Charlotte Moore Will Interview Angela Lansbury for LPTW Oral History Project at Bruno Walter Auditorium
The League of Professional Theatre Women (Shellen Lubin and Catherine Porter, Co-Presidents), an organization which has been championing women in the professional theatre for over three decades, will present an Oral History Project event with the legendary, five-time Tony Award-winning actress, Angela Lansbury on Thursday, November 14 starting at 6pm (doors at 5:30pm) in the Bruno Walter Auditorium at the New York Public Library for the Performing Arts (111 Amsterdam Avenue at 65th Street). Admission to the FREE event is currently sold out.
Oral History Project is an ongoing program of the League of Professional Theatre Women in partnership with the New York Public Library for the Performing Arts, which chronicles and documents the contributions of significant theatre women in all fields. Founded and produced for 26 years by the late Betty Corwin, Oral History Project is currently produced for the League by Ludovica Villar-Hauser. For the first installment of Oral History Project's 2019-2020 season, stage, screen, and television actress Angela Lansbury will talk about her life and prolific career with Charlotte Moore, Artistic Director of Irish Repertory Theatre. Ms. Moore replaces the previously announced Joe Mantello.
The League of Professional Theatre Women's Oral History Project has previously featured interviews with such notables as Billie Allen, Kia Corthron, Tyne Daly, Carmen DeLavallade, Christine Ebersole, Baayork Lee, Laura Linney, Patti LuPone, Frances McDormand, Bebe Neuwirth, Chita Rivera, Daryl Roth, Mercedes Ruehl, Paula Vogel, Lynn Nottage, and many other theatrical legends. Annually, the legacies of three theatre women are preserved through the Oral History Project, in which a theatre woman luminary is interviewed by the interviewer of their choice and they discuss their life and career before a live audience. The tapes are then housed in The New York Public Library's Theatre on Film and Tape Archive.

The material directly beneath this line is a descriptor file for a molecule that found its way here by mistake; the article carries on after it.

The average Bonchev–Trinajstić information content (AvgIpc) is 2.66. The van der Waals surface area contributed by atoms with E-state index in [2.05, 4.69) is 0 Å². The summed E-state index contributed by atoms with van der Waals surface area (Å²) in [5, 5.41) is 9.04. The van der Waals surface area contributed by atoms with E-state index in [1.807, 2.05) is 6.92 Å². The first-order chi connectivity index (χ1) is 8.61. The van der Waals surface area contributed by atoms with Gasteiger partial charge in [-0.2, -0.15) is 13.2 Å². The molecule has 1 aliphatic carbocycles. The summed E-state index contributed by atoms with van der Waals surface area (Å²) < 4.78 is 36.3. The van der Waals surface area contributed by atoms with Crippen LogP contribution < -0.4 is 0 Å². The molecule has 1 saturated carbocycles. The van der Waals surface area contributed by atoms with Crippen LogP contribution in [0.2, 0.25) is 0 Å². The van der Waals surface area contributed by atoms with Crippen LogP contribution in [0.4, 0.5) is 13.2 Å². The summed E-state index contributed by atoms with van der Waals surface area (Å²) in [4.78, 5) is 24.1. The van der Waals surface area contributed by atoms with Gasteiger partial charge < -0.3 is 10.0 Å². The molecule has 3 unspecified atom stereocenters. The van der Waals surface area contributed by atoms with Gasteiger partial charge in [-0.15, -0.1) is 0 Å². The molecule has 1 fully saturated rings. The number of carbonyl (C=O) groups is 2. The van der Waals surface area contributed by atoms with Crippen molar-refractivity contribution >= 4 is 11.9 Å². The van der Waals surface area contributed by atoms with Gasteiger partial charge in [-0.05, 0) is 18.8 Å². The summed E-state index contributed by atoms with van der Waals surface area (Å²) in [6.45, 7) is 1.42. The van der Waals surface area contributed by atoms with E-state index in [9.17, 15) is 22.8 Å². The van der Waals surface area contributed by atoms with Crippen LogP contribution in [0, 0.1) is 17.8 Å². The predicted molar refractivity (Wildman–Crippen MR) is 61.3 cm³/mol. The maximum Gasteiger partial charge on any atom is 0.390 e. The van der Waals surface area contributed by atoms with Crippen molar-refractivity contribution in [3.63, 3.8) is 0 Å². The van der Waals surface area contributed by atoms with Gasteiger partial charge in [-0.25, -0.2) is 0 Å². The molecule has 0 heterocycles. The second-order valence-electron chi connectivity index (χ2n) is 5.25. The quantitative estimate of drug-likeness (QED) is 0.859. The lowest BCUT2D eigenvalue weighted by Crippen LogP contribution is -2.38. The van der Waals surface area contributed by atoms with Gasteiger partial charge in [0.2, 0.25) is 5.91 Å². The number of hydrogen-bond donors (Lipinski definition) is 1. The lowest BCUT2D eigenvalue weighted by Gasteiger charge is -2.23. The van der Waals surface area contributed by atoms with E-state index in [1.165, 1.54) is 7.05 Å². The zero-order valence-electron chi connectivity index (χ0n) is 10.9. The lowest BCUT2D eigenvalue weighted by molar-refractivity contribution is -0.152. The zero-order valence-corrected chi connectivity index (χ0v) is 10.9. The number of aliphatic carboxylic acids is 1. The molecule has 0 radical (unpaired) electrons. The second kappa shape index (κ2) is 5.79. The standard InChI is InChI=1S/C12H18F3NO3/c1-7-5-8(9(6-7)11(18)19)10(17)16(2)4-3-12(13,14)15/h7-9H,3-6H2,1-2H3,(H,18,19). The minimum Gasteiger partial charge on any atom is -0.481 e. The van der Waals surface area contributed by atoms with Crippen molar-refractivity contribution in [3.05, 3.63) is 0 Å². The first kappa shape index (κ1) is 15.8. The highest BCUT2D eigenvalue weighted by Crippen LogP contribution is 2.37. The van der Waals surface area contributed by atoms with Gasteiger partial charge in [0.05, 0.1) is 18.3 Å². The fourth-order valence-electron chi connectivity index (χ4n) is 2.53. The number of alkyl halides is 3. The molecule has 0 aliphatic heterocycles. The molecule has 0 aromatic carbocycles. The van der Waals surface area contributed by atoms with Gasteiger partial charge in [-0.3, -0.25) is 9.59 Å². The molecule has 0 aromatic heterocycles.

Angela Lansbury has enjoyed a stage, screen and television career spanning seventy-five years. She made her Broadway debut in 1957 with Bert Lahr in Hotel Paradiso. In 1960, she returned to Broadway in Shelagh Delaney's A Taste of Honey co-starring Joan Plowright. Her first musical was Anyone Can Whistle in 1964, and in 1966 she triumphed as Mame winning her first Tony. She won Tonys for Dear World (1968), Gypsy (1974) and Sweeney Todd (1979). After a 23-year hiatus, she returned to Broadway in 2007 in Terrence McNally's Deuce, and in 2009 she won her fifth Tony as Madame Arcati in Noel Coward's Blithe Spirit. She also appeared as Madame Armfeldt in Stephen Sondheim's A Little Night Music (2010) and Gore Vidal's The Best Man (2012). In 2013, she toured Australia in the acclaimed production of Alfred Uhry's Driving Miss Daisy, with James Earl Jones. In March 2014 she again played Madame Arcati at London's Gielgud Theatre winning an Olivier Award. Previous London appearances included the RSC production of Edward Albee's All Over; Gypsy by Arthur Laurents, Jules Styne and Stephen Sondheim; and Hamlet co-starring Albert Finney at The National Theatre. She has appeared in nearly 70 films starting with Gaslight at the age seventeen. Her other films include The Portrait of Dorian Gray, National Velvet, The Harvey Girls, Frank Capra's State of the Union, Cecil B. DeMille's Samson and Delilah, The Court Jester, The Long Hot Summer, The Manchurian Candidate, The World of Henry Orient and Death on the Nile. She was the voice of Mrs. Potts in Disney's, Beauty and the Beast and recently, Nanny McPhee, Mary Poppins Returns, and the animated The Grinch That Stole Christmas. From 1984-1996 she starred as Jessica Fletcher on Murder, She Wrote, the longest-running detective drama series in TV history. She is recipient of the National Medal of the Arts and the Kennedy Center Honors. She is the winner of 5 Tony Awards, an Olivier and 6 Golden Globes, she was nominated for 18 Emmys and 3 Oscars, and is recipient of an Oscar for Lifetime Achievement in Motion Pictures, and a Silver Mask for Lifetime Achievement from the British Academy of Film and Television Arts. In April 2014, she was named a Dame of the British Empire by Queen Elizabeth II. She was married to the late motion picture executive Peter Shaw for 53 years, and has three children and three grandchildren.
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